The Obama administration says insurers must spend the premiums they collect on medical care, or give rebates to consumers. The Health and Human Services Department unveiled a new requirement that health insurance companies spend at least 80 cents of every premium dollar on medical care and quality. For employer plans with more than 50 people, it’s 85 cents on the dollar. The rule goes into effect January 1st. Starting in 2012, as many as nine million people could get rebates averaging $164, officials estimate. Part of the new health care law, the requirement is meant to give consumers better value for their premiums.
The Justice Department has collected a record $3 billion in the last year in pursuing cases of health care fraud and other false claims against the government. Assistant Attorney General Tony West says health care fraud, an enforcement priority for the Obama administration, accounted for $2.5 billion in civil settlements and judgments in the last fiscal year, which ended in September. The government collected $1.6 billion in settlements with pharmaceutical and medical device companies in cases alleging fraud against Medicare and other federal health insurance programs. This total includes $669 million in justice’s record settlement with Pfizer, which was accused of marketing drugs for uses not approved by the Food and Drug Administration.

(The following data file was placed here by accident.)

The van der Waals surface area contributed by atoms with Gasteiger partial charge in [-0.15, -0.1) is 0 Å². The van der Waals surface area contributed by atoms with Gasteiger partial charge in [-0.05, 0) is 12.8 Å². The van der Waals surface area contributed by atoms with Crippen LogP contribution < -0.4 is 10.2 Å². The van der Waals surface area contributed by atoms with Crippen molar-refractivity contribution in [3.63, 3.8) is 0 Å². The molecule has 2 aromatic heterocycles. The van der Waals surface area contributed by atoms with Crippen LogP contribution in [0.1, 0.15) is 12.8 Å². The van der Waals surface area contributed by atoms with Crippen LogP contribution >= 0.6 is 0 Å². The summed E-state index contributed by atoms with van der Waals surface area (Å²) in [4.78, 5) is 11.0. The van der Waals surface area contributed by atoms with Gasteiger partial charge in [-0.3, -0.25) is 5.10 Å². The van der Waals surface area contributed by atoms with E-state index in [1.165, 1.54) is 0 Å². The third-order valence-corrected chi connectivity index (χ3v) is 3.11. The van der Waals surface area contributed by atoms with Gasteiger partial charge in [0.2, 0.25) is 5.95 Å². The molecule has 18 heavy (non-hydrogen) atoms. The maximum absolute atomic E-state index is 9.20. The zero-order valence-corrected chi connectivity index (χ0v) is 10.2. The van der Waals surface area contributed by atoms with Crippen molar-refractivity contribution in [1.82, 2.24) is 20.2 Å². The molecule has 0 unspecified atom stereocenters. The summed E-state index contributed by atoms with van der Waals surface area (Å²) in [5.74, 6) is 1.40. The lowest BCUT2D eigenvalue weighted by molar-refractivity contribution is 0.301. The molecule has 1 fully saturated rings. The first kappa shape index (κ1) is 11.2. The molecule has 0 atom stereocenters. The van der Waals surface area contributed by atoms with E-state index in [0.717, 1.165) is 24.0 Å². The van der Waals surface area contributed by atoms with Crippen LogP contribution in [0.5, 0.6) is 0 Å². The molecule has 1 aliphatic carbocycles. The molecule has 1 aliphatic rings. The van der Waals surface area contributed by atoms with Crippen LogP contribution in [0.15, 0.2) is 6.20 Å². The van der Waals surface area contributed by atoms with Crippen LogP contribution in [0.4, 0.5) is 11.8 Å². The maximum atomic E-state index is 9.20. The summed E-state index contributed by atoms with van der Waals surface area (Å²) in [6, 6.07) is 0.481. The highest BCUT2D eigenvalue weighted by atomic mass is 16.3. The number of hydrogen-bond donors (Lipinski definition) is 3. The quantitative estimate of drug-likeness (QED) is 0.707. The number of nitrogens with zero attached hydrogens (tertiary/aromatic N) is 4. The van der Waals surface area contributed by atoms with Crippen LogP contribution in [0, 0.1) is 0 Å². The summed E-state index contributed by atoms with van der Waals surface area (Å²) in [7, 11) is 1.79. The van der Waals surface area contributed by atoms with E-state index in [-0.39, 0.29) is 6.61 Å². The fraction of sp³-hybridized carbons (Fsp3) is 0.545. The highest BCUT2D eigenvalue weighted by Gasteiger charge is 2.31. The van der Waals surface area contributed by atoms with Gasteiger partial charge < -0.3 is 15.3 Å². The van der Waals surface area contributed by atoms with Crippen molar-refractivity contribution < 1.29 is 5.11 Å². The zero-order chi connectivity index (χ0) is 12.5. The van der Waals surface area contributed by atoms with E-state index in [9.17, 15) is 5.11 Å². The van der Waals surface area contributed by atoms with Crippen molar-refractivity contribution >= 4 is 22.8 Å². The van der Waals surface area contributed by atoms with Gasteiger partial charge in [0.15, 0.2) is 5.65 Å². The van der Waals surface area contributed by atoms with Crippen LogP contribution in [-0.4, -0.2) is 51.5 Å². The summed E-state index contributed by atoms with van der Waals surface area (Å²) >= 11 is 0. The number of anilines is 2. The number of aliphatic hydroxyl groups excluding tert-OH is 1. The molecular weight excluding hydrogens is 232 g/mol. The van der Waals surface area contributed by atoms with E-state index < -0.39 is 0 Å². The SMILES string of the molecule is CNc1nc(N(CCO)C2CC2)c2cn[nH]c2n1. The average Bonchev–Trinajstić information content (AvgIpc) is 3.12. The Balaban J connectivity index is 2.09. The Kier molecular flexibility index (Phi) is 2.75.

Netflix is raising the prices of some of its subscription plans and is shifting its focus to streaming video as more members move to the Internet to watch movies and television shows. The company said that its subscription plans for unlimited movies and TV shows streamed online and unlimited DVD deliveries–with one DVD out at a time–will increase by $1 a month to $9.99. Prices for other plans allowing for more DVDs out at a time are also going up. Netflix is also launching a $7.99 streaming-only plan in the U.S. to accommodate the online shift. “We are now primarily a streaming video company,” co-founder and CEO Reed Hastings says. Netflix shares jumped 5.6 percent in premarket trading.